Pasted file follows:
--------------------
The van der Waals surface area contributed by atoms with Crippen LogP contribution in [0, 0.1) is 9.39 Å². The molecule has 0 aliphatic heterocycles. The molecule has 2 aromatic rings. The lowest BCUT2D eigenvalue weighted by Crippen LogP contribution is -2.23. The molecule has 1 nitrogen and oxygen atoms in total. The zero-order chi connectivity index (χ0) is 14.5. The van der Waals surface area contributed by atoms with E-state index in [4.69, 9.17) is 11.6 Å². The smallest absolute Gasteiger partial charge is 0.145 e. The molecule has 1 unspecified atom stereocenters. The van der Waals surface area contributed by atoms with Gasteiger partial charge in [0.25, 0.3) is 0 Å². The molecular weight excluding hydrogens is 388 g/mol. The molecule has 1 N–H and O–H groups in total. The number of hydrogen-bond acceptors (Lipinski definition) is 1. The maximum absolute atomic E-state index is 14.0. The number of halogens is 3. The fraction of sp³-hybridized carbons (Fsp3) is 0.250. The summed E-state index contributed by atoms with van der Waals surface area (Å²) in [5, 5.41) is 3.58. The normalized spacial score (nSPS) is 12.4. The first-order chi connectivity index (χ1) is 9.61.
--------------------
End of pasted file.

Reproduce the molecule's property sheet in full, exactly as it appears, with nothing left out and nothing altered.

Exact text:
The van der Waals surface area contributed by atoms with Crippen LogP contribution in [0, 0.1) is 9.39 Å². The molecule has 0 aliphatic heterocycles. The molecule has 2 aromatic rings. The lowest BCUT2D eigenvalue weighted by Crippen LogP contribution is -2.23. The molecule has 1 nitrogen and oxygen atoms in total. The zero-order chi connectivity index (χ0) is 14.5. The van der Waals surface area contributed by atoms with E-state index in [4.69, 9.17) is 11.6 Å². The smallest absolute Gasteiger partial charge is 0.145 e. The molecule has 1 unspecified atom stereocenters. The van der Waals surface area contributed by atoms with Gasteiger partial charge in [0.25, 0.3) is 0 Å². The molecular weight excluding hydrogens is 388 g/mol. The molecule has 1 N–H and O–H groups in total. The number of hydrogen-bond acceptors (Lipinski definition) is 1. The maximum absolute atomic E-state index is 14.0. The number of halogens is 3. The fraction of sp³-hybridized carbons (Fsp3) is 0.250. The summed E-state index contributed by atoms with van der Waals surface area (Å²) in [5, 5.41) is 3.58. The normalized spacial score (nSPS) is 12.4. The first-order chi connectivity index (χ1) is 9.61.